Exaro and David Hencke up for top awards over CSA inquiry

Press Gazette’s British Journalism Awards shortlists Exaro for ‘campaign of the year’

By Exaro Team | 1 December 2014

Exaro and David Hencke up for top awards over CSA inquiryExaro and the work of eight of its journalists are shortlisted for this year’s British Journalism Awards. The eight contributed to a series of articles on Exaro that led to the overarching inquiry into child sex abuse.

In addition, David Hencke is nominated for ‘politics journalist of the year’ in the prestigious awards, which are run by Press Gazette, the trade magazine for journalists.

Exaro is up for ‘campaign of the year’ for stories that resulted in the inquiry into child sex abuse (CSA). The campaign started after Exaro had published a series of investigative articles since December 2012 about a paedophile network of politicians and other VIPs that operated in the UK over decades.

Zac Goldsmith, Conservative MP for the constituency of Richmond where the notorious paedophile brothel, Elm Guest House, used to be based, was so troubled by our disclosures that he approached Exaro’s Whitehall correspondent, David Hencke, asking for our help to put together a cross-party group of MPs to call for an overarching inquiry into the organised sexual abuse of children.

This led to seven MPs to make the joint call in a letter to Theresa May, home secretary, and Exaro broke the story in June. The letter drew heavily on the findings of Exaro’s long-running investigation.

Besides Goldsmith, the group of MPs comprised: Tim Loughton, Conservative and former children’s minister, Tom Watson and Simon Danczuk, from Labour; Tessa Munt and John Hemming, Liberal Democrat, and the Green Party’s Caroline Lucas.

Hencke dubbed them the “magnificent seven”.

The MPs’ letter referred to Elm Guest House, which was frequented by several MPs. It also mentioned a video of child sex abuse on which a former Conservative cabinet minister appeared. Customs officials seized the video in 1982 as it was being brought into the UK, but no action resulted.

In an audio file, the ex-Customs officer who seized the material is recorded as he identifies a former Conservative cabinet minister as being captured on the video.

After news of the inquiry call broke, Exaro’s Twitter followers tweeted at other MPs to ask whether they would back the call. The campaign quickly gathered momentum despite no initial coverage in the mainstream media.

John Leech, Liberal Democrat, challenged David Cameron at prime minister’s questions the following week over whether he would sanction the inquiry.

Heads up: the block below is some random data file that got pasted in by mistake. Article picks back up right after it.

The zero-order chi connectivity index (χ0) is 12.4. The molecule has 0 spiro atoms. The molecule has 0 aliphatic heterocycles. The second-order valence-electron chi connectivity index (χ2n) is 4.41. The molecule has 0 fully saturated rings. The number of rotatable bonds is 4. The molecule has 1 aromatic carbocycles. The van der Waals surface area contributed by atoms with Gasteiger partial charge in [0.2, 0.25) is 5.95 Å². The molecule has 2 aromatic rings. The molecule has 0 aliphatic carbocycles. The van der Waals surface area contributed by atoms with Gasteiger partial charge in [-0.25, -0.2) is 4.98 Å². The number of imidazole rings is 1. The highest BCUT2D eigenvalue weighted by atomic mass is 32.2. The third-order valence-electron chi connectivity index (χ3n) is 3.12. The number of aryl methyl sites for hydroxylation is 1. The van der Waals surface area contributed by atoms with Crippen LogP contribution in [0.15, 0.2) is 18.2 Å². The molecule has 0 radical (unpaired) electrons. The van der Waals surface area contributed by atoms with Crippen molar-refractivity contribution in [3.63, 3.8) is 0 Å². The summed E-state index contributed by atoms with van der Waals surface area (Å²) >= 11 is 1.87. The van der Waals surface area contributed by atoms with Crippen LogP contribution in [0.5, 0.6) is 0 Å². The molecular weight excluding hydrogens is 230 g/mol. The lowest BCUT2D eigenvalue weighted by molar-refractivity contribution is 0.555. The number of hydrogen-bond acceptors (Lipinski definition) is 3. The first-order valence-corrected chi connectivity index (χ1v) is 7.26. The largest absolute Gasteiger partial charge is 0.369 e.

By that point, the initial group of seven MPs who called for the inquiry had grown to 40.

Exaro maintained a log of who backed the inquiry, and who opposed it, together with their tweeted comments or other responses.

As more than 50 MPs supported the proposed inquiry, Loughton contacted all the other MPs to seek their backing for call.

The personal appeal by Loughton to colleagues helped push the number of MPs to 81.

Cameron did not want to order the inquiry, but the number of MPs who backed the call for it soon passed the 100 mark.

Only at this point was the mainstream media forced to cover the story.

And the campaign continued relentlessly, causing a storm in Parliament as MPs repeatedly raised the issue on the floor of the House of Commons.

Just over a month after the campaign began, May made a statement to Parliament to announce the overarching inquiry.

And Exaro has maintained a close scrutiny of the inquiry, for example breaking the story that led to the departure of its first chairwoman, Baroness Butler-Sloss.

Eight Exaro journalists contributed to the stories on the inquiry: David HenckeTim WoodAlex Varley-WinterFrederika WhiteheadMark ConradFiona O’CleirighDavid Pallister and Mark Watts.

Three specific stories are highlighted in our entry for ‘campaign of the year’, the first report, the article that marked the point when the number of MPs who backed the inquiry call topped 100, and the eventual announcement from May.

Meanwhile, David Hencke has been shortlisted for politics journalist of the year for his work as the lead reporter on the series, including the story that led to Butler-Sloss’s exit.

Hencke won the award just two years ago for his series that exposed how senior civil servants were working “off-payroll”, enabling them to avoid tax.

Dominic Ponsford, editor of Press Gazette, said: “The British Journalism Awards will recognise the best journalists of the year regardless of the medium on which they work – be it print, online or broadcasting.”

The winners of the British Journalism Awards 2014 are due to be announced at a ceremony tomorrow night.

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